The Board has not clearly articulated a standard to distinguish between "routine" exercises of authority and those requiring "independent judgment." However, this need not detain us, for the question of independent judgment under section 2(11) is one of the degree of discretion exercised with respect to the statutory indicia of supervisory status. If an individual's discretion with respect to assignment, discipline, or the other statutory factors is tightly constrained, then her exercise of that authority is "routine" and does not involve "independent judgment." In this case, the matter in dispute is easily resolved because the employer failed to show that the Licensed Practical Nurses ("LPNs") at issue exercised anything even resembling supervisory authority.

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The record makes clear that the vast majority of the tasks performed by both the LPNs and Certified Nursing Assistants ("CNAs") at Grandview are the same from day to day. The LPNs pass medication, perform treatments on patients, stock the medical supply cart, complete paperwork and patient assessments, and accompany doctors on rounds; the CNAs feed, walk, bathe and turn residents according to a schedule, change them when they are wet, record vital signs, and respond to residents' call lights. When special arrangements are required (for example, when a patient's health changes or an accident has occurred), LPNs are notified at the beginning of their shift by the departing charge nurse. The LPN then informs the CNAs of what has occurred and what they must do to address the situation, for example, monitoring vital signs more frequently or cleaning up a mess. The LPNs have no authority to schedule CNAs on any given day or week, nor do they decide whether and when CNAs will be laid off. The scheduling of CNAs is done by the Assistant Director of Nursing.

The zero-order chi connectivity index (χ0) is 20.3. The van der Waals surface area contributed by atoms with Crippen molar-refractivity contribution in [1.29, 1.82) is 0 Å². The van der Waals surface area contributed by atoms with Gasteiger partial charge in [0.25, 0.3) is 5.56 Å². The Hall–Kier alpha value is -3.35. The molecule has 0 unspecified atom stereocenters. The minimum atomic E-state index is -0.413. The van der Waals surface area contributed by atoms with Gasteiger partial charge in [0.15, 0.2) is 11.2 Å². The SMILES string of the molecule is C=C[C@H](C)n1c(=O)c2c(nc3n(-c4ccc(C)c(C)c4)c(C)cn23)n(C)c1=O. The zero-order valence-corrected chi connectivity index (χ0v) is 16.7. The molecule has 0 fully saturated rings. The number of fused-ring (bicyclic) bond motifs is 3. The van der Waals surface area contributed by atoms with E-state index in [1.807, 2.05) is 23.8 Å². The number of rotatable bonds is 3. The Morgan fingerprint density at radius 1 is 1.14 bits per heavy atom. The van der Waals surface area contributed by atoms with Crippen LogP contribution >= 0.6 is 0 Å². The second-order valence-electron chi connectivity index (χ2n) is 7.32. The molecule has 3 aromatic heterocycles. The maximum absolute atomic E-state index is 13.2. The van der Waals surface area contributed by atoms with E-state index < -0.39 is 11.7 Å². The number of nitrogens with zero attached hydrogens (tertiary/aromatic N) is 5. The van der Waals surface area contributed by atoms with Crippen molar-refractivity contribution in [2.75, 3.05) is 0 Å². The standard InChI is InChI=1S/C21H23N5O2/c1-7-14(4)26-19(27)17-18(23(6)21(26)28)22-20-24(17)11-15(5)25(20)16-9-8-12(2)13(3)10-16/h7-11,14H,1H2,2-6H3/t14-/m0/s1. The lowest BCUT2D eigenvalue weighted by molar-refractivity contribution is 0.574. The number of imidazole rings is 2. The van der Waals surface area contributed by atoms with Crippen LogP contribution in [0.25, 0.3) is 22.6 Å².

In short, the "assignment" and "direction" of employees by LPNs is extremely limited. Basically, it consists of assigning and monitoring the performance of discrete patient care tasks, scheduling CNA breaks to minimize the disruption of patient care, and sometimes assigning CNAs to particular patient rooms within a wing. The Board's determination that this "direction" and "assignment" of employees is merely routine was supported by substantial evidence in the record.


As to "discipline," the record shows that the LPNs occasionally offer evaluations of the CNAs who work on their wings. There is no indication that any evaluation by a LPN has ever resulted in an adverse personnel action. Because wages and benefits of the CNAs are governed by a collective bargaining agreement, positive evaluations do not result in wage increases. It was undisputed that LPNs do not have the authority to issue written warnings without higher approval and that they cannot terminate or suspend CNAs. In light of these facts, the Board's determination that LPNs do not actually discipline or effectively recommend discipline was supported by substantial evidence.


In sum, the Board's determination that the LPNs at Grandview are not supervisors within the meaning of section 2(11) of the NLRA was reasonable and supported by substantial evidence. Accordingly, the petition for review is denied and the Board's cross-petition for enforcement is granted.